THE first donkey was a pet.
“John said ‘one, just make sure you get only one’,” Deb Hanton remembered.
“Alright,” Deb said.
And within six months one donkey became two, and by the end of the second year the two had turned into 27.
It was 15 years ago, on 50 acres in Yea that the Hantons’ love affair with donkeys began.
The original donkey had bloodlines directly descended from some of the first Irish and English donkeys to be brought to Australia specifically for breeding.
However, it was miniature and micro-miniature Mediterranean and Irish donkeys that would become the main breeding stock at Amelia Rise Donkeys at Hee Haw Farm.
Micro-miniatures by definition stand at a maximum of 30.1 inches from the wither to the ground, with miniatures standing at a maximum height of 36 inches.
Originally from Sicily and Sardinia, the micro and miniature donkeys are the result of intervention by breeders intent on perfecting size, disposition and conformation within this incredibly tame and gentle breed.
Coming in a variety of colours from the traditional grey and chocolate, to the sorrel, spotted, coloured, roan and very rare white, their coats also vary in consistency from woolly to curly, to short and wiry.
Deb Hanton’s favourite is the coloured donkey, and she particularly loves the donkeys when they are losing their shaggy winter coats, rolling and scratching on the ground, and looking most decidedly scruffy.
John and Deb’s passion and love for donkeys is evident throughout Hee Haw Farm.
From the original farm in Yea, the Hantons relocated in 2016 to 80 acres at Terip Terip, in the central Victorian highlands.
With views in all directions from Eildon to the Paps and across to Euroa, Hee Haw Farm is an idyllic location for donkeys.
The farm is incredibly beautiful with bush surrounds and 40 acres of scrub for the donkeys to wander through providing stimulation with the varied terrain.
The move was designed specifically to benefit the donkeys, as the terrain with its rocky paddocks and mountain grass suits the donkeys’ constitution better.
“Too much grass is bad for them and Yea was much too green,” Deb said.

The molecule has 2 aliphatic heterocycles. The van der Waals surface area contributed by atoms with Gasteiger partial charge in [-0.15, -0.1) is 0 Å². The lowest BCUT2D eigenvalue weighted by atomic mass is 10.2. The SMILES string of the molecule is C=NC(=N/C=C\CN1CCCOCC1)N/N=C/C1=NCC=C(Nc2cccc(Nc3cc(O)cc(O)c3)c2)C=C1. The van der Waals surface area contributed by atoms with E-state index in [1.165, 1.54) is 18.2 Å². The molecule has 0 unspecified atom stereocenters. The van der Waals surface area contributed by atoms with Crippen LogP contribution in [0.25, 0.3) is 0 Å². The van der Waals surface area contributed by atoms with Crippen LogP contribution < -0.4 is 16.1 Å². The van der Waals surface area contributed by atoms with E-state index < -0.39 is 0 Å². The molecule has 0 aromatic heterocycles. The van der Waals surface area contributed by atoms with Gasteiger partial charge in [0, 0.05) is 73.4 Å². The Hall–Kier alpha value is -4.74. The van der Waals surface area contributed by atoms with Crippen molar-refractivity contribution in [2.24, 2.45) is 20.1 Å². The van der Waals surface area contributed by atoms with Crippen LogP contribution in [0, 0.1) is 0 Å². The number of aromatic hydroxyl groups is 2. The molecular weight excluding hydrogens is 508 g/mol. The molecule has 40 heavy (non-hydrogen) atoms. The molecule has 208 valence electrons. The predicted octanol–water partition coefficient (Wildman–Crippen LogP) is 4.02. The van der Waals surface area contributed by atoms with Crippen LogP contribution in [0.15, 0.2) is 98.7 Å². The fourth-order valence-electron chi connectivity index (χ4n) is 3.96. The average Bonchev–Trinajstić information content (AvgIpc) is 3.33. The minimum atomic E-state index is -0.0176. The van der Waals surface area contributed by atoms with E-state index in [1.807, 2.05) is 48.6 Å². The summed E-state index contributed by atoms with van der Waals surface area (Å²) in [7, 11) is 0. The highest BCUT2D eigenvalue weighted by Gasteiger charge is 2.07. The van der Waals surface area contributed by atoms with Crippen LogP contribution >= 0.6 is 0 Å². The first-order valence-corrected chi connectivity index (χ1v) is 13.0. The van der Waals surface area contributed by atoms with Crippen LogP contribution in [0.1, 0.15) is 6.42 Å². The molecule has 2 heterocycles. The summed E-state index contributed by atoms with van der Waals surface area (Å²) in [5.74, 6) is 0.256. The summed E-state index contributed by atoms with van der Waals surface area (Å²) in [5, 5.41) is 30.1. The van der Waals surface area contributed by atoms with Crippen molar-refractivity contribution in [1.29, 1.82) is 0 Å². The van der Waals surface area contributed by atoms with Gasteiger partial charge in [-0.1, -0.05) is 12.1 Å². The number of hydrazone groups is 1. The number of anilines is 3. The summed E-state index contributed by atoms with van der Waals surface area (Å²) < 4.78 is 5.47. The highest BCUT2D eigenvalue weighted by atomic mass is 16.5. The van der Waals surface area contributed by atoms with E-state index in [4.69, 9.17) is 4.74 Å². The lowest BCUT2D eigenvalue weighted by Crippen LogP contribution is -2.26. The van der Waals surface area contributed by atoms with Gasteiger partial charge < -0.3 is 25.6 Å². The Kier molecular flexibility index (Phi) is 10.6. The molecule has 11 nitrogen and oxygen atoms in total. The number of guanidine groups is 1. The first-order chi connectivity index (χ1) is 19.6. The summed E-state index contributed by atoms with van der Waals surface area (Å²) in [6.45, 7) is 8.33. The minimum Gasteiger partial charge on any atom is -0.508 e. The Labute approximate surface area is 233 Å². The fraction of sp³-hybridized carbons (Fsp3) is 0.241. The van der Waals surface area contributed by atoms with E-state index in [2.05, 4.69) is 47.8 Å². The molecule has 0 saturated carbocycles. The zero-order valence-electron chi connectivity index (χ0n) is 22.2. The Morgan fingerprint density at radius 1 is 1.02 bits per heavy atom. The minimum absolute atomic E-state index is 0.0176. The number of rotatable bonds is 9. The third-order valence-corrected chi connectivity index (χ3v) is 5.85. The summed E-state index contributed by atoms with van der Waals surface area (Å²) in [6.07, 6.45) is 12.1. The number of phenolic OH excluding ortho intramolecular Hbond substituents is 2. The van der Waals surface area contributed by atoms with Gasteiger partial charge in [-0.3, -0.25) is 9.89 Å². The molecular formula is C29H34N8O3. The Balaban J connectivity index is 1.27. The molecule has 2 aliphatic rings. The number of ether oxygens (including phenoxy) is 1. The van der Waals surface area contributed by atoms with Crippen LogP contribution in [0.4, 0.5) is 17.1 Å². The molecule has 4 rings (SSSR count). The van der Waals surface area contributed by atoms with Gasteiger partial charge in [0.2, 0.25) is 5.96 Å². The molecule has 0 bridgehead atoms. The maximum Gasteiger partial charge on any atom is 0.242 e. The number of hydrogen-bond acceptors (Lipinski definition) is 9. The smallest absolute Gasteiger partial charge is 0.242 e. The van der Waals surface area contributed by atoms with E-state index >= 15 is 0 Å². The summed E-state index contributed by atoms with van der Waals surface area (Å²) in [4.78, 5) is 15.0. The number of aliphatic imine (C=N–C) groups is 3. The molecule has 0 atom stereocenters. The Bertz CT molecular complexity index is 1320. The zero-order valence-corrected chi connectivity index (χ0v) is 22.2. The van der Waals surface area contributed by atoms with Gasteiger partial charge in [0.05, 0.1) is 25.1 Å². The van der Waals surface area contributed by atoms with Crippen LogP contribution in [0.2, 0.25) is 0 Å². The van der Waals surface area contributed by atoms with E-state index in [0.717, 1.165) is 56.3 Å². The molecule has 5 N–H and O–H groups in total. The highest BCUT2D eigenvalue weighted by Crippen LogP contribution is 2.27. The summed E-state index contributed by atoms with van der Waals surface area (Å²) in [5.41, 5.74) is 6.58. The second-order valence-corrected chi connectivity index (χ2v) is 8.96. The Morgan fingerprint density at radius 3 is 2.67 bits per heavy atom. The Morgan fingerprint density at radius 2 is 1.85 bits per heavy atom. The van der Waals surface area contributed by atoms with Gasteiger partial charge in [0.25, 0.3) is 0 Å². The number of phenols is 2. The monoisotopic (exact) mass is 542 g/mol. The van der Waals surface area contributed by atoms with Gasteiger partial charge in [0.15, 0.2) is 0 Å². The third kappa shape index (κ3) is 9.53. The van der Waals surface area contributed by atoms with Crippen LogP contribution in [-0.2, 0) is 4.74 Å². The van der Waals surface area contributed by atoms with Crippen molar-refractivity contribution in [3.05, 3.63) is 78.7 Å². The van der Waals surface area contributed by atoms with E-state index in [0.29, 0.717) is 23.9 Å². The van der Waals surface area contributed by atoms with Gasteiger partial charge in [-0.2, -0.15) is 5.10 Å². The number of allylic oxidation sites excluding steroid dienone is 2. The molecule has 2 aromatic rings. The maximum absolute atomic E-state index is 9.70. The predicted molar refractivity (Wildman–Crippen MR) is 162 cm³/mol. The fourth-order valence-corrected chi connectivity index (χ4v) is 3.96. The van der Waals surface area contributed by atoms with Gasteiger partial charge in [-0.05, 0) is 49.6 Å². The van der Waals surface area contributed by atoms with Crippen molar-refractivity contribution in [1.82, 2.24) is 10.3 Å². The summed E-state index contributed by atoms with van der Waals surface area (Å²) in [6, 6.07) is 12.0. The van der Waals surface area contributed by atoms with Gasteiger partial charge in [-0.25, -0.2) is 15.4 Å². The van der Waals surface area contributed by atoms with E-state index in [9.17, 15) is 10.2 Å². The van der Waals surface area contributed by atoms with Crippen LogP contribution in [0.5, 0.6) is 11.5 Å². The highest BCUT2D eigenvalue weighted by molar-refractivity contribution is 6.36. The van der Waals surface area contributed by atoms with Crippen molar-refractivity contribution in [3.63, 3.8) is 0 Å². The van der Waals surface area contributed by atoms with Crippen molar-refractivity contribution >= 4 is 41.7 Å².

“Donkeys are browsers, they’re more like a goat in the way they eat.
“They’ll eat wood, leaves, the bark off trees, so Terip Terip with its sparse mountain grass with not much of anything in it, suits them.
“They’re a stoic animal, but you really do need to monitor how much food they eat, as you won’t really know they’re sick until they turn up their toes.”
Another consideration is the importance of shelter.
“They need shelter, and this needs to be at least three sided,” Deb said.
“As donkeys only have one coat, unlike horses that have two, when they get wet and cold they are prone to pneumonia.
“And you shouldn’t coat donkeys as it means their coats won’t grow thick and shaggy to deal with the climate.”
And these hardy little mountain beasts need a thick coat for the bad weather that can come howling over the ridge, and blast Hee Haw Farm.
Weather like this keeps Deb busy tidying the paddocks picking up fallen branches and raking sticks.
John finds this slightly amusing.
“Who rakes and picks up sticks on 80 acres?” John said.
“You buy a bush block and try and turn it into the botanical gardens, it just doesn’t work.”
But he does admit that both he and Deb can be a bit fussy.
“It’s as much or as little work as you want to make it,” John said.
John and Deb both spend about an hour and a half each morning and evening tending the donkeys, with their health and wellbeing the paramount concern.
“The time is spent feeding and cleaning up around them, and we remove all the poo from the animals’ paddocks as worm control,” John said.
The stables are immaculate so that infections and disease are avoided, especially when welcoming foals and young ones into the herd.
The Hantons also foster donkeys, so the relinquished, the abandoned and the welfare donkeys that arrive at the farm have to go into quarantine before being introduced to the residents.
In quarantine the rescue donkeys have their health assessed, and are wormed, deloused, immunised and have their teeth and feet done.